Sustainable Approach for Green Pesticide Production in Kenya from the Croton Megalocarpus Trees | AIChE

Sustainable Approach for Green Pesticide Production in Kenya from the Croton Megalocarpus Trees

Sustainable Approach for Green Pesticide Production in Kenya from the Croton Megalocarpus Trees

Shelby Browning and Jeffrey Seay, Ph.D., PE

University of Kentucky College of Engineering Paducah Extended Campus

Croton megalocarpus is a nut-producing tree found all over Sub-Saharan Africa. While this tree offers many benefits to the local people such as shade, wind protection, and soil conservation, the inedible nuts it produces have long been thought of as a waste product. Currently, efforts are underway to press oil from the nuts for use as a biofuel, and the left-over seed cake has been found to be a great animal feed product. This still results in a waste product, the husks from the shelled Croton megalocarpus nuts. Using a process developed by the University of Kentucky Appropriate Technology and Sustainability (UKATS) research team, those wasted croton nut husks can be converted through slow pyrolysis into a product called wood vinegar. Studies suggest that diluting wood vinegar with water creates an effective non-synthetic pest repellent. The left-over biochar can also be pulverized and added to the soil as an organic fertilizer, resulting in almost a zero-waste use of croton nuts.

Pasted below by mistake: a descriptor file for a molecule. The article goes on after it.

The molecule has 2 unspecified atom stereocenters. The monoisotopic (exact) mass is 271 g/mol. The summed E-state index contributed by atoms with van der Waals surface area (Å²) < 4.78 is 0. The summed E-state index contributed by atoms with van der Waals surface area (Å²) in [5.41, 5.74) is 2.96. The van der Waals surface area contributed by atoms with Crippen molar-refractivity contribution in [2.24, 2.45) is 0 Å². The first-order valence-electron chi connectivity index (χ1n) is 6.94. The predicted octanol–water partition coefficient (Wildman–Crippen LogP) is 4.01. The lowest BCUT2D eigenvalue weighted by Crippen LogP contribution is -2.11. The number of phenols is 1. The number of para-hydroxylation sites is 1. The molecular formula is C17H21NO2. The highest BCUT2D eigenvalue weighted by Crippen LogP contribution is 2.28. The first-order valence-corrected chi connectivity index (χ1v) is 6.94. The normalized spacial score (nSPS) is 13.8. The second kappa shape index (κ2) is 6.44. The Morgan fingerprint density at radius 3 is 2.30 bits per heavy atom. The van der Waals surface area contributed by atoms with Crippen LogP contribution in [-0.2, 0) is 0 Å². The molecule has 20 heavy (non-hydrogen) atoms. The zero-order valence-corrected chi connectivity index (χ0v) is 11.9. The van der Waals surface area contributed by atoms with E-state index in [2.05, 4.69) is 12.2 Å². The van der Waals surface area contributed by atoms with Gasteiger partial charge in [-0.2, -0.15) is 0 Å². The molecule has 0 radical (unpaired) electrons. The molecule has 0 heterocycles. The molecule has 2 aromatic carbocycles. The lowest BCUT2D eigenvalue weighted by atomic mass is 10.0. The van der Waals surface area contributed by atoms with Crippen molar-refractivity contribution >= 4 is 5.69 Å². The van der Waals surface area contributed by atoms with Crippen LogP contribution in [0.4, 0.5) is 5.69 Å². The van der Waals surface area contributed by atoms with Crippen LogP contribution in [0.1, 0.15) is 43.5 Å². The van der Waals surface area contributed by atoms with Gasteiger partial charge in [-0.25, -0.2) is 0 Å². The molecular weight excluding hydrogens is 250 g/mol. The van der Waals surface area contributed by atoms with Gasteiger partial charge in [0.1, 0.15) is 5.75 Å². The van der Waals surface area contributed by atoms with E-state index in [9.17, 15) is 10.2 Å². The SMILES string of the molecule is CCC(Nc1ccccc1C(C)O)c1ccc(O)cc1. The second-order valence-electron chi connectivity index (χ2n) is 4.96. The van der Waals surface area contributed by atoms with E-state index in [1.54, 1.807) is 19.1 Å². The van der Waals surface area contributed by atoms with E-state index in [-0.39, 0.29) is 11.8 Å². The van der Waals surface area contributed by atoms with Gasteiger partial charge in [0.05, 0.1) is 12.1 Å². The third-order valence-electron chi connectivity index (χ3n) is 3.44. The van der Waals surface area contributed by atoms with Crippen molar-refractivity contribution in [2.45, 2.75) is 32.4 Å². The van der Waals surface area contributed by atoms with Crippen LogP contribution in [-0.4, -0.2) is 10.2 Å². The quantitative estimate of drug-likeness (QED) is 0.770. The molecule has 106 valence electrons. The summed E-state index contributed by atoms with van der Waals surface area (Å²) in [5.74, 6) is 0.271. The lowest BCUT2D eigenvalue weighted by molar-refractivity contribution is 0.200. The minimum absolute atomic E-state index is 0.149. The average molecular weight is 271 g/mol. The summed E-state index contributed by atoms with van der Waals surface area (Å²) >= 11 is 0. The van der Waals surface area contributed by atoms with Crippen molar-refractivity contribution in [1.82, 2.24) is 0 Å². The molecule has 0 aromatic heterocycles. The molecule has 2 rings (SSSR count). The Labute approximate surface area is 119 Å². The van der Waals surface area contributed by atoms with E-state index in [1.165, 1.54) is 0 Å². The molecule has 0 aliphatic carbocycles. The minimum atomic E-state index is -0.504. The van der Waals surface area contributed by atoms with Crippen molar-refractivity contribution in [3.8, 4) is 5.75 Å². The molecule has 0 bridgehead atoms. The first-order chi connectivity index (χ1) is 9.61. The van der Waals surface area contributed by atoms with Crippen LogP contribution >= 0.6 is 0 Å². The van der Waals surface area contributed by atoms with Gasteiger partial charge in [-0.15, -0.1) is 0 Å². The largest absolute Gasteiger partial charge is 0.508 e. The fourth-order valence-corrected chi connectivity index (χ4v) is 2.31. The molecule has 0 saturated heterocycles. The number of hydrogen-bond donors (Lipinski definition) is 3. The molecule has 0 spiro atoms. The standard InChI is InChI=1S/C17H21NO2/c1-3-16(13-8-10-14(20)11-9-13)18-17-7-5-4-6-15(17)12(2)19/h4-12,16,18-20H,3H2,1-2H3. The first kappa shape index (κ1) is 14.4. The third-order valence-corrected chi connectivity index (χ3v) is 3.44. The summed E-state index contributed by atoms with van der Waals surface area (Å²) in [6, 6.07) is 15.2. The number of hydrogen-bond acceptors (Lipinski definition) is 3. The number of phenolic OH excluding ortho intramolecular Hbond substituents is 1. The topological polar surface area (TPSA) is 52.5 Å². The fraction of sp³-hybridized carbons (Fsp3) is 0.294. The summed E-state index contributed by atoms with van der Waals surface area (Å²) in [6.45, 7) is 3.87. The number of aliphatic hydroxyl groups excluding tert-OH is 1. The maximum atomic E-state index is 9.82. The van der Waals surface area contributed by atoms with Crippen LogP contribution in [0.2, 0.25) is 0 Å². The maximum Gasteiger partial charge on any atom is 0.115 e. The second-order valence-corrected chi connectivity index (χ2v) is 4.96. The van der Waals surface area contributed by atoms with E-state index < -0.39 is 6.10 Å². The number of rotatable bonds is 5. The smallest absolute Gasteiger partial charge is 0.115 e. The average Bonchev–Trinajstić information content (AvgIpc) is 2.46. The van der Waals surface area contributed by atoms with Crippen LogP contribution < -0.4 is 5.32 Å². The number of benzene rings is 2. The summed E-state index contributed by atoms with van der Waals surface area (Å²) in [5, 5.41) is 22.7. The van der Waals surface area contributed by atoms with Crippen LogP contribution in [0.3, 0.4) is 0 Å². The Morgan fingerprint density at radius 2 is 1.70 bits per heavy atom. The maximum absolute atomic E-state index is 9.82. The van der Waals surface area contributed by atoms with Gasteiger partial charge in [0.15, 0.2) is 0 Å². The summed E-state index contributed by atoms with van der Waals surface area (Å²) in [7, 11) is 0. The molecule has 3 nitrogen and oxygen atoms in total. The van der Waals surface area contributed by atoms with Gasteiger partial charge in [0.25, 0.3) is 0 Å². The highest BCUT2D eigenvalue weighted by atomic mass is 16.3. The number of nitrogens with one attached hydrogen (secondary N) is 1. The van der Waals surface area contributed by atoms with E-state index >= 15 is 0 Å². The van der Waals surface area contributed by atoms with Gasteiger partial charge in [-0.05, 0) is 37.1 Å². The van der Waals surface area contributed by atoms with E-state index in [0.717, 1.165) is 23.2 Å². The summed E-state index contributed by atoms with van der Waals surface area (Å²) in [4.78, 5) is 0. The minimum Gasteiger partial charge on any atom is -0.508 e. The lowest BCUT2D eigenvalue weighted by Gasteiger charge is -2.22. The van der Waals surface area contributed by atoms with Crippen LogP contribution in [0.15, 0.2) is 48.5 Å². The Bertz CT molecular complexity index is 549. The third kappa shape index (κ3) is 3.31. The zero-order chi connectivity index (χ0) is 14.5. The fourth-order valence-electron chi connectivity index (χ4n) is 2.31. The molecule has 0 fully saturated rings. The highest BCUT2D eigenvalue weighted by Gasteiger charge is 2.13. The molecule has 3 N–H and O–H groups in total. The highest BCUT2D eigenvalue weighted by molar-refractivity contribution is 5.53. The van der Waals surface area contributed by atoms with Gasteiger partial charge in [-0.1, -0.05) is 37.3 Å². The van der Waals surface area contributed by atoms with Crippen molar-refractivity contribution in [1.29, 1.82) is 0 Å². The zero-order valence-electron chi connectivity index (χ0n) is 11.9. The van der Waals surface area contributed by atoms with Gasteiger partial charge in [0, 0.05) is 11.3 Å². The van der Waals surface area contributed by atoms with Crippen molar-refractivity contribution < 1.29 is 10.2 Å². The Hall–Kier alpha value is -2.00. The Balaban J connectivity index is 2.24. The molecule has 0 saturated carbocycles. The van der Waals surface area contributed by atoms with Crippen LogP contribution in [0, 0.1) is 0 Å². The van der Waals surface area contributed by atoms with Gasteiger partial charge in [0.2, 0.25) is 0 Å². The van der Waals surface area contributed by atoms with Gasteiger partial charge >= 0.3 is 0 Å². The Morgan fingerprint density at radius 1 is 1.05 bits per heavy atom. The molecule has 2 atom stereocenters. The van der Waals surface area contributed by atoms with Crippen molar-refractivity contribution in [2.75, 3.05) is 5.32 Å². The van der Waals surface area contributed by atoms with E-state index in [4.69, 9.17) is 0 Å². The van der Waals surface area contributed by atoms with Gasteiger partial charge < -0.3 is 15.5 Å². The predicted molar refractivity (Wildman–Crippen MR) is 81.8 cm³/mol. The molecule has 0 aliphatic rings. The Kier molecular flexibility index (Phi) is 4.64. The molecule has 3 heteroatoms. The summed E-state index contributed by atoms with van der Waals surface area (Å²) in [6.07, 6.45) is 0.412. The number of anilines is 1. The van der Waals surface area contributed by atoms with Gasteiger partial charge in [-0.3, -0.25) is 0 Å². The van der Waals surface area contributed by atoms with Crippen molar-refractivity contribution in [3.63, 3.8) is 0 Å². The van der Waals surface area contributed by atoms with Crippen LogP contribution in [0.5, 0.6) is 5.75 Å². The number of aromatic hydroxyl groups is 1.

The focus of this research is to determine the yield of wood vinegar and biochar from Croton megalocarpus husks as a function of moisture content, pyrolysis temperature and the percentage of seeds remaining with the husks after the shelling operation. Response surface methodology (RSM) has been used to construct an experimental plan for the laboratory experiments. The results of this research will be used to optimize the recovery of wood vinegar and biochar from the waste husks.